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Support Mapping Environmental Justice Conflicts in the United States

By Vladstudio

By Alejandro Colsa, Bernadette Grafton, Katy Hintzen and Sara Orvis.

As students at the University of Michigan’s School of Natural Resources and the Environment we consider ourselves lucky to be part of an institution that has played a major role in the historic evolution of the United States environmental justice movement. Coming from different backgrounds, the four of us have found environmental justice to be a unifying passion.

When we first encountered the Environmental Justice Organizations, Liability and Trade (EJOLT) project we recognized its potential to further global collaboration among EJ activists and scholars. The EJOLT project allows us to explore a wide array of environmental justice issues, giving us a richer understanding of what environmental justice is and how it’s been manifested in the United States. At the same time, EJOLT provides us with the opportunity to be part of an exciting new movement towards increased international collaboration in environmental justice.

EJOLT is an international project that aims to map environmental justice conflicts around the world. EJOLT has reported on and analyzed environmental conflicts in more than 60 countries, including India, Ecuador, Mexico, and South Africa. Cases like the Map of Environmental Injustices in Turkey have made headlines in mainstream media. However, environmental justice cases in the U.S. have not yet been integrated into this international effort.

With the help of our two academic advisors, Professor Rebecca Hardin and Professor Paul Mohai, we reached out to the EJOLT project coordinator Professor Joan Martinez Alier and offered to spearhead an effort to identify and analyze 40 influential U.S. environmental justice case studies to contribute to EJOLT.

This is where we need your help! Choosing 40 case studies to represent the environmental justice movement and its historical development in the United States is a monumental task. We decided to create a public survey that engages the wider U.S. environmental justice community and harnesses the expertise of scholars, activists, and citizens like you to help determine which case studies are included in this database.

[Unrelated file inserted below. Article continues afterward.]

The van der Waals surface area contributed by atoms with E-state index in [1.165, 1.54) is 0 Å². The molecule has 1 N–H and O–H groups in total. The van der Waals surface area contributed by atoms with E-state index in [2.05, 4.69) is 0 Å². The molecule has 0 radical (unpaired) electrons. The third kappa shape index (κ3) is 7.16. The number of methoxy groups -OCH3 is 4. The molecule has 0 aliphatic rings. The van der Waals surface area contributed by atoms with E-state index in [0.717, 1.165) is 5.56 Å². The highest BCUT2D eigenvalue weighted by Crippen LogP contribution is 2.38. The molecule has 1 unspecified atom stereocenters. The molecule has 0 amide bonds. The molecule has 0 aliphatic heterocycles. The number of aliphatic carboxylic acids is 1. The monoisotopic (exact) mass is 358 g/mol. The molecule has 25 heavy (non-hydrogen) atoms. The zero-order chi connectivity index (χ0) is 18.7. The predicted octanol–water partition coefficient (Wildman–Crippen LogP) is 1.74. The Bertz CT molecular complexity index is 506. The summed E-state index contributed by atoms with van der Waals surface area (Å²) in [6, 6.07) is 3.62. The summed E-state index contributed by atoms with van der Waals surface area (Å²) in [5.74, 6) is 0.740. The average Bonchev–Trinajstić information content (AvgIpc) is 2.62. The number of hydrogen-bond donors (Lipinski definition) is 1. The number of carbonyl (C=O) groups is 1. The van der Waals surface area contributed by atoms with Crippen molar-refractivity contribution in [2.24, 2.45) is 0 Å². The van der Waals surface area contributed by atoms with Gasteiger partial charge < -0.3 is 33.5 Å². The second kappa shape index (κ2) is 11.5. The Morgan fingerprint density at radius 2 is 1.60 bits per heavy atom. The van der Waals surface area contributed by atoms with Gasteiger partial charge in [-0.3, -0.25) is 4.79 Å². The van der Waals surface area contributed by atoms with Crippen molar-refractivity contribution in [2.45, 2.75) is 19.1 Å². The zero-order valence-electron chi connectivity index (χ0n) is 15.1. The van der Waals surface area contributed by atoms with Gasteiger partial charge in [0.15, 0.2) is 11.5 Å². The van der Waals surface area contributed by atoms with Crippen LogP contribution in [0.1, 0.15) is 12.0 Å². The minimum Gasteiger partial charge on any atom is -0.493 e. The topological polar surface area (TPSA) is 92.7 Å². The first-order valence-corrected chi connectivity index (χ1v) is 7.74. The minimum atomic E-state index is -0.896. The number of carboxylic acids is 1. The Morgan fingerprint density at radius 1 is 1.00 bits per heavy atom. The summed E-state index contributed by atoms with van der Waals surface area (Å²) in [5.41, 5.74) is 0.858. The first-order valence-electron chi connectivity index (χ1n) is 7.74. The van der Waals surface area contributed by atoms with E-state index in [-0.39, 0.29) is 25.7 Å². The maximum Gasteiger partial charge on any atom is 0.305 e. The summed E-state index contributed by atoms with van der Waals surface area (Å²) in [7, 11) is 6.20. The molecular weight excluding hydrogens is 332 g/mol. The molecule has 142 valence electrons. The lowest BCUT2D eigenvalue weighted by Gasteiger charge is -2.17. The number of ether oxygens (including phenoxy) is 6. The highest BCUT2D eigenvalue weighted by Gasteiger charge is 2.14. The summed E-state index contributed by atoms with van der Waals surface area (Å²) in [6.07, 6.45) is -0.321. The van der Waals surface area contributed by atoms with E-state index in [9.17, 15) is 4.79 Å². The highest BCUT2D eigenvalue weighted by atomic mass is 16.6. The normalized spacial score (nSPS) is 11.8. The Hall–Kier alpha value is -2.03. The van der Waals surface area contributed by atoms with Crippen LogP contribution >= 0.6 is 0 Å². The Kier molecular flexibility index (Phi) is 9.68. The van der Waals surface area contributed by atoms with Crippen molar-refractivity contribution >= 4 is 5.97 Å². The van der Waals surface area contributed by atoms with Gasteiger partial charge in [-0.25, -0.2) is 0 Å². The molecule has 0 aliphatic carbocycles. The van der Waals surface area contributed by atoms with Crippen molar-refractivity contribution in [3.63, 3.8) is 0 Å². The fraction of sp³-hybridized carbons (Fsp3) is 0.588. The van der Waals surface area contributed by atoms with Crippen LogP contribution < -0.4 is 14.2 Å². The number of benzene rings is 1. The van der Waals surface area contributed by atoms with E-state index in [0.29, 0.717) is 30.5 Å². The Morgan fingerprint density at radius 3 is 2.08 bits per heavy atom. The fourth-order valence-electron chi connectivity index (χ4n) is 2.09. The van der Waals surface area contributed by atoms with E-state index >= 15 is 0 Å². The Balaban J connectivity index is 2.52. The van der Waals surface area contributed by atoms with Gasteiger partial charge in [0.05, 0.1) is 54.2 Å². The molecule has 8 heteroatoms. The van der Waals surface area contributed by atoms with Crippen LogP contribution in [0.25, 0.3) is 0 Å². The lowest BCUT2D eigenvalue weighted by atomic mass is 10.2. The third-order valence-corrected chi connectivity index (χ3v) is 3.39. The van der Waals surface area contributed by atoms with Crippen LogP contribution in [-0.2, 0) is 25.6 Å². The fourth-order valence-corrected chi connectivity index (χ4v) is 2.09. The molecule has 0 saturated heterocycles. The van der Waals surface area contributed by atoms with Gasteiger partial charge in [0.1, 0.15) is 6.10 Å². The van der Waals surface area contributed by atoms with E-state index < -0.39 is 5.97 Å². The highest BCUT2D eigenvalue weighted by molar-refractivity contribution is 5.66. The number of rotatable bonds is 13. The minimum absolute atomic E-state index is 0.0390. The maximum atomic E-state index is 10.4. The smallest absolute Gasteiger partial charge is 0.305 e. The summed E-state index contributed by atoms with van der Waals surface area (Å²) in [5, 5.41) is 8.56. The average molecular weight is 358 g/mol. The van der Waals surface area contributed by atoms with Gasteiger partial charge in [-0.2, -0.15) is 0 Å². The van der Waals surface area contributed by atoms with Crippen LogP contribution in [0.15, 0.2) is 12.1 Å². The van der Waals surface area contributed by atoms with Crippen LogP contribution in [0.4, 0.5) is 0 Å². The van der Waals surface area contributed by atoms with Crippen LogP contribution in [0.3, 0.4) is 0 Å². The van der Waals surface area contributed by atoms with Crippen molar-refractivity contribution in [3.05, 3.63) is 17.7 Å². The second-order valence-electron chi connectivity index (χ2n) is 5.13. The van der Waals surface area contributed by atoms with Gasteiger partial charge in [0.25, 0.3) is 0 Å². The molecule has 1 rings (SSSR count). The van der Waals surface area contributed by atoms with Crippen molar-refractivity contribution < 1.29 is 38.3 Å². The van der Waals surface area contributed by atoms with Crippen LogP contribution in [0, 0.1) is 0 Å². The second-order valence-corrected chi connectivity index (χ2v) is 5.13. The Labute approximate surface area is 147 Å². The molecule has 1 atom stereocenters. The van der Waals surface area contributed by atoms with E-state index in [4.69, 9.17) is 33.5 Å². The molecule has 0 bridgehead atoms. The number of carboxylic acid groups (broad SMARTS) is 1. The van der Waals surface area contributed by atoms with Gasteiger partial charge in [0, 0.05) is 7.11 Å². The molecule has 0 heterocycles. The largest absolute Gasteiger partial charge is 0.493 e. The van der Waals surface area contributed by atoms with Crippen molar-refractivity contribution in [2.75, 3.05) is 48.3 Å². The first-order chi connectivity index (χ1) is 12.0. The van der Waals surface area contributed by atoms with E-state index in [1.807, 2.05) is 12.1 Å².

We need your help identifying which conflicts should be included in this project. If you would like to participate, please fill out our 5-to-10 minute survey. When answering the following questions, please keep in mind that we are not asking you to rank the case studies. All of the case studies have been divided into 10 categories defined by EJOLT.  Each category also provides an option to write-in any case studies that are not in this survey, but you feel should be included.

In order to make the survey shorter and more manageable, we have created two survey options. If you were born on a day ending with an even number please use this survey link, and if you were born on a day ending with an odd number please use this survey link. The survey will only be open through August 23rd, so make sure and take soon. Thanks for your collaboration!

More info about the authors, see the source of this article – a section of the US government Environmental Protection Agency website:


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